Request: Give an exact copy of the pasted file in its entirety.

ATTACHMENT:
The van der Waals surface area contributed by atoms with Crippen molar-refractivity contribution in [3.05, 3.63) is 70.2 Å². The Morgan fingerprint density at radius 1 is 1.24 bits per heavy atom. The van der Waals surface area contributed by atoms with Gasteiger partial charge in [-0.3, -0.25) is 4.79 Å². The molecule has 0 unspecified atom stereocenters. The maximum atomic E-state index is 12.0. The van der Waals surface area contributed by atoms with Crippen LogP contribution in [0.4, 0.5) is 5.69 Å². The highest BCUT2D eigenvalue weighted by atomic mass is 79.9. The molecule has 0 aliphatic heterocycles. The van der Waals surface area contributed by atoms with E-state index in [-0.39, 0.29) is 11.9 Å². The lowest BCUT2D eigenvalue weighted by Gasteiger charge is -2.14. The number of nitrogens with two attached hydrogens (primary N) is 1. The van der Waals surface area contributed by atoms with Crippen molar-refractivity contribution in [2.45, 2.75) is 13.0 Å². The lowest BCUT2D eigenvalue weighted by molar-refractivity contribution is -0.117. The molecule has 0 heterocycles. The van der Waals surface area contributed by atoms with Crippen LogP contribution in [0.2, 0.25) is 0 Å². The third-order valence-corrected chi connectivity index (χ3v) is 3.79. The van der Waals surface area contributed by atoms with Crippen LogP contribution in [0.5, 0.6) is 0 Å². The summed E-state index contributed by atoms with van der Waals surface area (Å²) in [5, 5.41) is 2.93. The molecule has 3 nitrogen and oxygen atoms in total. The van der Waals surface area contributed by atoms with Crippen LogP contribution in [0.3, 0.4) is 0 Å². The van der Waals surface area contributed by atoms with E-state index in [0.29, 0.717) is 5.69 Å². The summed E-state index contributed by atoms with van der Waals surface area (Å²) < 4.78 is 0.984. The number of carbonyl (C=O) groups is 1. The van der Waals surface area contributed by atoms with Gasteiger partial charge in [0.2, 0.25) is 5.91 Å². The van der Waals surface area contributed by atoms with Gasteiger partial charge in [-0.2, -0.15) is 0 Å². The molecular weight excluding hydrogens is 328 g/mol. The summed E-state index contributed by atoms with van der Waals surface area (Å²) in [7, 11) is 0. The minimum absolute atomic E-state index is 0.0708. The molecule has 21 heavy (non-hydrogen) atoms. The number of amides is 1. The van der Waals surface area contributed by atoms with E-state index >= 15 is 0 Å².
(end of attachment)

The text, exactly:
The van der Waals surface area contributed by atoms with Crippen molar-refractivity contribution in [3.05, 3.63) is 70.2 Å². The Morgan fingerprint density at radius 1 is 1.24 bits per heavy atom. The van der Waals surface area contributed by atoms with Gasteiger partial charge in [-0.3, -0.25) is 4.79 Å². The molecule has 0 unspecified atom stereocenters. The maximum atomic E-state index is 12.0. The van der Waals surface area contributed by atoms with Crippen LogP contribution in [0.4, 0.5) is 5.69 Å². The highest BCUT2D eigenvalue weighted by atomic mass is 79.9. The molecule has 0 aliphatic heterocycles. The van der Waals surface area contributed by atoms with E-state index in [-0.39, 0.29) is 11.9 Å². The lowest BCUT2D eigenvalue weighted by Gasteiger charge is -2.14. The number of nitrogens with two attached hydrogens (primary N) is 1. The van der Waals surface area contributed by atoms with Crippen molar-refractivity contribution in [2.45, 2.75) is 13.0 Å². The lowest BCUT2D eigenvalue weighted by molar-refractivity contribution is -0.117. The molecule has 0 heterocycles. The van der Waals surface area contributed by atoms with Crippen LogP contribution in [0.2, 0.25) is 0 Å². The third-order valence-corrected chi connectivity index (χ3v) is 3.79. The van der Waals surface area contributed by atoms with Crippen LogP contribution in [0.5, 0.6) is 0 Å². The summed E-state index contributed by atoms with van der Waals surface area (Å²) in [5, 5.41) is 2.93. The molecule has 3 nitrogen and oxygen atoms in total. The van der Waals surface area contributed by atoms with Crippen LogP contribution in [0.3, 0.4) is 0 Å². The van der Waals surface area contributed by atoms with E-state index in [0.29, 0.717) is 5.69 Å². The summed E-state index contributed by atoms with van der Waals surface area (Å²) < 4.78 is 0.984. The number of carbonyl (C=O) groups is 1. The van der Waals surface area contributed by atoms with Gasteiger partial charge in [0.2, 0.25) is 5.91 Å². The van der Waals surface area contributed by atoms with Gasteiger partial charge in [-0.2, -0.15) is 0 Å². The molecular weight excluding hydrogens is 328 g/mol. The summed E-state index contributed by atoms with van der Waals surface area (Å²) in [7, 11) is 0. The minimum absolute atomic E-state index is 0.0708. The molecule has 21 heavy (non-hydrogen) atoms. The number of amides is 1. The van der Waals surface area contributed by atoms with E-state index >= 15 is 0 Å².